He employs five people and the clock-making company has an annual turnover of 180,000.

James Stewart
Confidence in the business - 8 out of 10. No change from November
Key current concern - low interest rates hitting the spending power of people who rely on their savings

The clocks retail from 1,660 to 10,000.

"December panned out as expected - steady to begin with and a last-minute flurry in the week leading up to Christmas.

January is going to be difficult to call as there is so much pessimism out there, most of which has been amplified by the media.

On a positive note, we still have a fairly healthy order book for both the international and domestic markets, and New Year enquiries are encouraging.

The currency situation will certainly help with export sales and reduce the affect of import competition. The flip side to this is that our material costs are increasing quite considerably."


Louisa Sheppy runs Sheppy's Cider, a family-owned Somerset cider-maker.

Louisa Sheppy
Confidence in the business - 7 out of 10. Down from November's 8/10
Key current concern - people's continuing spending power

It now supplies most supermarkets in the South West, and some nationally, but remains a small producer in the wider cider industry.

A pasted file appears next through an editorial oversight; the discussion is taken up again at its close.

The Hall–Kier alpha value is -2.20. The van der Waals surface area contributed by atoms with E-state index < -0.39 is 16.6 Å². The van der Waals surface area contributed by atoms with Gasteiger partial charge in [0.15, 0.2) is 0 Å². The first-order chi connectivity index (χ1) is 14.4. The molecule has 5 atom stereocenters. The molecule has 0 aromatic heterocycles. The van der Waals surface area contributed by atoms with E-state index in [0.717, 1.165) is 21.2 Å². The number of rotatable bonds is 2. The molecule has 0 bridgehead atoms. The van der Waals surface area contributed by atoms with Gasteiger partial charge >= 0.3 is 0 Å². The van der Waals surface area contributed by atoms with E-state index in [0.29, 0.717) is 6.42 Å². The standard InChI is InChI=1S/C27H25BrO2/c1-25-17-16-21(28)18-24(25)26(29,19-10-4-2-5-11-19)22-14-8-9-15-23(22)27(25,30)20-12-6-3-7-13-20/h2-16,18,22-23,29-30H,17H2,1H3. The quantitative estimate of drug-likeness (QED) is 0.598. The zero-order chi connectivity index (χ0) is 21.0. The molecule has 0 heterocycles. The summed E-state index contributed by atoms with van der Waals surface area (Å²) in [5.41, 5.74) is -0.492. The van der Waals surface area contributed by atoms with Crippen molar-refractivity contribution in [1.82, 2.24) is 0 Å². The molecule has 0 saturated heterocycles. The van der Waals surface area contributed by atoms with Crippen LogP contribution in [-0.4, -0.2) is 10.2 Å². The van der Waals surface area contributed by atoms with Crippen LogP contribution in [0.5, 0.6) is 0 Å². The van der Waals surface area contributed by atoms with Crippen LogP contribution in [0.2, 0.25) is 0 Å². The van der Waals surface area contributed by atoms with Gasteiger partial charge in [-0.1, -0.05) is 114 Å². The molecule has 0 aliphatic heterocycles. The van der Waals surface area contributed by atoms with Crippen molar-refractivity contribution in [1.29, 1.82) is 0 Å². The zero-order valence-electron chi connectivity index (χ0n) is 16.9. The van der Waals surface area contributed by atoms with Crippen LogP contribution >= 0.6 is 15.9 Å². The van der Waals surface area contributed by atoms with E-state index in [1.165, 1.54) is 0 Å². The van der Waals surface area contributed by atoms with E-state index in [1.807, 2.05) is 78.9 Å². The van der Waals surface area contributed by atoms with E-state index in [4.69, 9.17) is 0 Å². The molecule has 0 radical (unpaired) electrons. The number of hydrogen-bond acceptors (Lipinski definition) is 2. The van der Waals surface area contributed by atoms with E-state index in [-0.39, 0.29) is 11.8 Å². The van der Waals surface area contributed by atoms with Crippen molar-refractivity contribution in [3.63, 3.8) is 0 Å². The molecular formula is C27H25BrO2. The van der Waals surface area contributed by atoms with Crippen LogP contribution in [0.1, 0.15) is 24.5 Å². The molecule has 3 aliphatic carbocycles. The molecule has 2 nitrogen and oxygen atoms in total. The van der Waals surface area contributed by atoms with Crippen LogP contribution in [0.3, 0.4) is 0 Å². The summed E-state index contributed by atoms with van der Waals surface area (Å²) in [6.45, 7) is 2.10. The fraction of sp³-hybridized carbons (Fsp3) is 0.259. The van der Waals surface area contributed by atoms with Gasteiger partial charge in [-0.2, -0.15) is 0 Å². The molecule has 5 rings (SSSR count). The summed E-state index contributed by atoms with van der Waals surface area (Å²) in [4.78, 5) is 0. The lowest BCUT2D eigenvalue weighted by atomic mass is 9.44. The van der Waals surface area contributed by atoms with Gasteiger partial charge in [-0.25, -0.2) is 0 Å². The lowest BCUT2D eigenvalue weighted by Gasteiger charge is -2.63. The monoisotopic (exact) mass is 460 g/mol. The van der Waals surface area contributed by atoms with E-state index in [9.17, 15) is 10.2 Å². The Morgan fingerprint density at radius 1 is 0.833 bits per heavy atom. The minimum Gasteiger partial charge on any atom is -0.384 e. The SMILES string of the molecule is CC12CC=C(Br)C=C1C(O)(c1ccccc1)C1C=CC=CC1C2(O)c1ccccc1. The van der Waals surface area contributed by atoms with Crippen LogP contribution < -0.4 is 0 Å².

"Despite endless gloomy news, Christmas has been a busy period for us for both on and off-farm sales.

Changes in VAT in the run-up to Christmas were for us, as for every business, a substantial amount of unexpected work, from which I can see no real prospect of benefit to the consumer.

An increase in excise duty at the same time seems largely to have gone unnoticed and has certainly wiped out the VAT benefit on alcoholic beverages.

We are now entering a traditionally lean period when businesses catch up with maintenance and procedural and product reviews.

There is no doubt that producers and suppliers will be under downward pricing pressure from the multiples and their larger customers as they compete in an ever tighter retail market.

Our ciders are, and have traditionally been, at the quality end of the market and are not the cheapest available, so we are concerned that we will take our share of the downturn as some customers switch to cheaper alternatives."


Steve Valentine runs a confectionery factory that produces a range of chocolate and fudge products, as well as rock and sweets sourced from the local area.

Steve Valentine
Confidence in the business - 8 out of 10. No change from November
Key current concern - the number of retail multiples closing

It is based in Gwynedd in Wales.

The factory has 27 employees.

"We saw no slowdown in sales during December, and an overall increase in sales of 6% over 2007 for the year.

"Our key concern is still without doubt the number of High Street multiples who are experiencing severe financial trouble."


Harry Murray runs a manufacturing company that makes wooden staircases and other architectural features in Newcastle-under-Lyme, Staffordshire.

Harry Murray
Confidence in the business - 4 out of 10. Down from November's 5/10
Key current concern - More support needed from banks and the government to support small firms

Now employing 22 people, HMS Joinery has an annual turnover of 1.7m.